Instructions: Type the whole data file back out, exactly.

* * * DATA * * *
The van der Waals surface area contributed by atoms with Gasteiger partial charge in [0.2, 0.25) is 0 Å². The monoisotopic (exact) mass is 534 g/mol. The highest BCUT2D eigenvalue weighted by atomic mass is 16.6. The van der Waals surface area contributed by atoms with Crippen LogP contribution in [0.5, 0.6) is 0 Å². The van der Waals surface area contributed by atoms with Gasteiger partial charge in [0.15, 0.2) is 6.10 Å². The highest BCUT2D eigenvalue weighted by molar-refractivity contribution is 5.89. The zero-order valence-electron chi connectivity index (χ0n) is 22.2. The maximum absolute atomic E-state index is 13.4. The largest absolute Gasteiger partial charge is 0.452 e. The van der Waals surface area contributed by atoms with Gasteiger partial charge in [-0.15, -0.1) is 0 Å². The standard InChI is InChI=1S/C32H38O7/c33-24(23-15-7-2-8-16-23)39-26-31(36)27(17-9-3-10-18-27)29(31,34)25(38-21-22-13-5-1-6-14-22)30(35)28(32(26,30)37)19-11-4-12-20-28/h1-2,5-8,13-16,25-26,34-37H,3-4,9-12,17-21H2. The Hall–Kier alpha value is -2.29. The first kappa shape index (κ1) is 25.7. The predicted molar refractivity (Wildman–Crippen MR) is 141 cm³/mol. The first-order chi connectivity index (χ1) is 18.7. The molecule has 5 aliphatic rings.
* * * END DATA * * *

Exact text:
The van der Waals surface area contributed by atoms with Gasteiger partial charge in [0.2, 0.25) is 0 Å². The monoisotopic (exact) mass is 534 g/mol. The highest BCUT2D eigenvalue weighted by atomic mass is 16.6. The van der Waals surface area contributed by atoms with Crippen LogP contribution in [0.5, 0.6) is 0 Å². The van der Waals surface area contributed by atoms with Gasteiger partial charge in [0.15, 0.2) is 6.10 Å². The highest BCUT2D eigenvalue weighted by molar-refractivity contribution is 5.89. The zero-order valence-electron chi connectivity index (χ0n) is 22.2. The maximum absolute atomic E-state index is 13.4. The largest absolute Gasteiger partial charge is 0.452 e. The van der Waals surface area contributed by atoms with Gasteiger partial charge in [-0.15, -0.1) is 0 Å². The standard InChI is InChI=1S/C32H38O7/c33-24(23-15-7-2-8-16-23)39-26-31(36)27(17-9-3-10-18-27)29(31,34)25(38-21-22-13-5-1-6-14-22)30(35)28(32(26,30)37)19-11-4-12-20-28/h1-2,5-8,13-16,25-26,34-37H,3-4,9-12,17-21H2. The Hall–Kier alpha value is -2.29. The first kappa shape index (κ1) is 25.7. The predicted molar refractivity (Wildman–Crippen MR) is 141 cm³/mol. The first-order chi connectivity index (χ1) is 18.7. The molecule has 5 aliphatic rings.